Year of the Rabbit
2011 heralds the year of the Yin Metal Rabbit. While the western calendar recognizes January 1 as the first day of the New Year, Chinese tradition celebrates a ten day New Year Festival, geared to both the agricultural seasons (yang) and astrological moon phases (yin). The solar (Hsia) calendar marks the beginning of spring on February 3 when we welcome the year of the Rabbit. Gentler in nature than the ferocious Tiger it follows, the Rabbit lends an air of beauty, grace and diplomacy to the year. For many, this will be a welcome respite from the turmoil of 2010.
In Chinese Astrology the Rabbit is associated with springtime and all the joy and optimism it brings. Nature begins to recover from the cold yin winter, farmers ready their fields for planting, animals and insects stir. We envision longer days, warmer temperatures and fertile pastures. Nature gives birth to itself again in the cycle of life, and the tranquil Rabbit accomplishes her tasks with careful discernment rather than force. In Five Element Feng Shui, the Rabbit belongs to the Wood element aligned with flowers, morning, family and new beginnings. How appropriate for the New Year to begin on the first day of spring!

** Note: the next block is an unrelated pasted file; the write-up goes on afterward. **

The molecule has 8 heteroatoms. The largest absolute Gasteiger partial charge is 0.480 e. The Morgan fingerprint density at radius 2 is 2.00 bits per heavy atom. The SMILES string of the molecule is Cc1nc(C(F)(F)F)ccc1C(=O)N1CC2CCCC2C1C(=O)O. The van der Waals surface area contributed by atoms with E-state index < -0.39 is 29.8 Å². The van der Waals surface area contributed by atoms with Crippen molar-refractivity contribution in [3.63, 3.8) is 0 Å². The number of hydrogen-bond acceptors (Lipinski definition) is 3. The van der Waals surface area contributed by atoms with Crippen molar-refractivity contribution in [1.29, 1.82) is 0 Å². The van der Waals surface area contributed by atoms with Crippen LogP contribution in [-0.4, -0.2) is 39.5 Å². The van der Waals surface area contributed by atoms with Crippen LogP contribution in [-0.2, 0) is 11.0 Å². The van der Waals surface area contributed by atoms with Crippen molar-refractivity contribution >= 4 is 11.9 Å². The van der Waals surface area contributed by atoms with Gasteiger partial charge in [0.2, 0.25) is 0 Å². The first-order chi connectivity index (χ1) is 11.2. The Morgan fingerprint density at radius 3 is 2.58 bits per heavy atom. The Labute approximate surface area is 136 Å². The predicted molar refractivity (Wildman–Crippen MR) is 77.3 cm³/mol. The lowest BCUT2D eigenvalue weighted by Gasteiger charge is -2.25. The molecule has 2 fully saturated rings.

During the weeks leading up to the Chinese New Year Festival, it is customary to clear away old energy (and bad luck) from the previous year and to set the stage for all that is new and promising. It is proper to clean house, make repairs, paint, wash windows and pay debts so as not to carry burdens from the previous year with you into the next. In Feng Shui we advise clutter clearing in every bagua area of your home and office to make room for new and inspiring changes in these areas of your life.
As the Tiger begins his retreat and the gentle Rabbit peeks out from her warren, borrow some of her good manners, social responsibility and kindness to guide you through the year. As always, I wish you good ch’i and ‘si ji ping an’ ~ peace and prosperity in all seasons.
Happy New Year!
Diane Gallin, CFSC